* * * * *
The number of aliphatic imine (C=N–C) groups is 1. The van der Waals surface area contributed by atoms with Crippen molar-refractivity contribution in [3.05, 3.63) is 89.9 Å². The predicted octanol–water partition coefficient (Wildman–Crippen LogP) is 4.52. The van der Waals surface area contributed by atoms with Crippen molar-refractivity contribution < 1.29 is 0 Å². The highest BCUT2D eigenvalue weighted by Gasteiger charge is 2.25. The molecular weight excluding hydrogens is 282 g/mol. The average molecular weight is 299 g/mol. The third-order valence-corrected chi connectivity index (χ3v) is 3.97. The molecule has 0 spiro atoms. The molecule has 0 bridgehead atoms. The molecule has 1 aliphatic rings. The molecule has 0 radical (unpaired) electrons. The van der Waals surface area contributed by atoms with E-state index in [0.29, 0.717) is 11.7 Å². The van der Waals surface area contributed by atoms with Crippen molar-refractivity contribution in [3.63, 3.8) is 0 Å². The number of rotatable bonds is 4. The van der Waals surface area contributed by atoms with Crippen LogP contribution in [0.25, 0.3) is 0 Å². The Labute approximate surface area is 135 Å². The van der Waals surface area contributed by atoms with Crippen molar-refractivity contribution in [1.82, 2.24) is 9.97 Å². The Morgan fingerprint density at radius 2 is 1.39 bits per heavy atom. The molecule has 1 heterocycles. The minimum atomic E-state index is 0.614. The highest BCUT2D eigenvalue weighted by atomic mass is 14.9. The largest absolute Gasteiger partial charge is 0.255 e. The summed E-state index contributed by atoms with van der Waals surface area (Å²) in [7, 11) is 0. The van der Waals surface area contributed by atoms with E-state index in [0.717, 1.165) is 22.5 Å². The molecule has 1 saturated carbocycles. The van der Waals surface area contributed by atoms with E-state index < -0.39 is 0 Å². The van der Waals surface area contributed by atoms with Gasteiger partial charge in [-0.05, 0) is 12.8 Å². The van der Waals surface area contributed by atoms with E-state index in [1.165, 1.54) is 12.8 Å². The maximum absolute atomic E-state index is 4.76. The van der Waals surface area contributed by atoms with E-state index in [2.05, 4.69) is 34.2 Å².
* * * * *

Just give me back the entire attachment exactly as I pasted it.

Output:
The number of aliphatic imine (C=N–C) groups is 1. The van der Waals surface area contributed by atoms with Crippen molar-refractivity contribution in [3.05, 3.63) is 89.9 Å². The predicted octanol–water partition coefficient (Wildman–Crippen LogP) is 4.52. The van der Waals surface area contributed by atoms with Crippen molar-refractivity contribution < 1.29 is 0 Å². The highest BCUT2D eigenvalue weighted by Gasteiger charge is 2.25. The molecular weight excluding hydrogens is 282 g/mol. The average molecular weight is 299 g/mol. The third-order valence-corrected chi connectivity index (χ3v) is 3.97. The molecule has 0 spiro atoms. The molecule has 0 bridgehead atoms. The molecule has 1 aliphatic rings. The molecule has 0 radical (unpaired) electrons. The van der Waals surface area contributed by atoms with E-state index in [0.29, 0.717) is 11.7 Å². The van der Waals surface area contributed by atoms with Crippen molar-refractivity contribution in [3.63, 3.8) is 0 Å². The number of rotatable bonds is 4. The van der Waals surface area contributed by atoms with Crippen LogP contribution in [0.25, 0.3) is 0 Å². The Labute approximate surface area is 135 Å². The van der Waals surface area contributed by atoms with Crippen molar-refractivity contribution in [1.82, 2.24) is 9.97 Å². The Morgan fingerprint density at radius 2 is 1.39 bits per heavy atom. The molecule has 1 heterocycles. The minimum atomic E-state index is 0.614. The highest BCUT2D eigenvalue weighted by atomic mass is 14.9. The largest absolute Gasteiger partial charge is 0.255 e. The summed E-state index contributed by atoms with van der Waals surface area (Å²) in [7, 11) is 0. The van der Waals surface area contributed by atoms with E-state index in [0.717, 1.165) is 22.5 Å². The molecule has 1 saturated carbocycles. The van der Waals surface area contributed by atoms with E-state index < -0.39 is 0 Å². The van der Waals surface area contributed by atoms with Gasteiger partial charge in [-0.05, 0) is 12.8 Å². The van der Waals surface area contributed by atoms with E-state index in [1.165, 1.54) is 12.8 Å². The maximum absolute atomic E-state index is 4.76. The van der Waals surface area contributed by atoms with E-state index in [2.05, 4.69) is 34.2 Å².